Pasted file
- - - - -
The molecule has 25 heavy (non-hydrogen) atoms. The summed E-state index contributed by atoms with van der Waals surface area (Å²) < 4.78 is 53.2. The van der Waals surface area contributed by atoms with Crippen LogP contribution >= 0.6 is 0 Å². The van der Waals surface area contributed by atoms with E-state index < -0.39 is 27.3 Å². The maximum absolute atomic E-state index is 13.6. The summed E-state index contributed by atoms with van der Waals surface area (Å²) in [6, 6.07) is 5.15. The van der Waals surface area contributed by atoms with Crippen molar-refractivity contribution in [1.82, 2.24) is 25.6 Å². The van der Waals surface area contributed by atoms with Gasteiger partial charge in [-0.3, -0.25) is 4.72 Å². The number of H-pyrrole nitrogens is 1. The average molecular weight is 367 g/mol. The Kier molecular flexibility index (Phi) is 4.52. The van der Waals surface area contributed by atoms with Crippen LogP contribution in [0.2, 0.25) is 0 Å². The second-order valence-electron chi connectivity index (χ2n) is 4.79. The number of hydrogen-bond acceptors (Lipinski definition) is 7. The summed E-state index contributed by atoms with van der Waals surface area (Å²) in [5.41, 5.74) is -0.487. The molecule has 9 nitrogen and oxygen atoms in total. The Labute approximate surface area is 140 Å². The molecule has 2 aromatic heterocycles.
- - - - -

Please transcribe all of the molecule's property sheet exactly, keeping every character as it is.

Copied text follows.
The molecule has 25 heavy (non-hydrogen) atoms. The summed E-state index contributed by atoms with van der Waals surface area (Å²) < 4.78 is 53.2. The van der Waals surface area contributed by atoms with Crippen LogP contribution >= 0.6 is 0 Å². The van der Waals surface area contributed by atoms with E-state index < -0.39 is 27.3 Å². The maximum absolute atomic E-state index is 13.6. The summed E-state index contributed by atoms with van der Waals surface area (Å²) in [6, 6.07) is 5.15. The van der Waals surface area contributed by atoms with Crippen molar-refractivity contribution in [1.82, 2.24) is 25.6 Å². The van der Waals surface area contributed by atoms with Gasteiger partial charge in [-0.3, -0.25) is 4.72 Å². The number of H-pyrrole nitrogens is 1. The average molecular weight is 367 g/mol. The Kier molecular flexibility index (Phi) is 4.52. The van der Waals surface area contributed by atoms with Crippen LogP contribution in [0.2, 0.25) is 0 Å². The second-order valence-electron chi connectivity index (χ2n) is 4.79. The number of hydrogen-bond acceptors (Lipinski definition) is 7. The summed E-state index contributed by atoms with van der Waals surface area (Å²) in [5.41, 5.74) is -0.487. The molecule has 9 nitrogen and oxygen atoms in total. The Labute approximate surface area is 140 Å². The molecule has 2 aromatic heterocycles.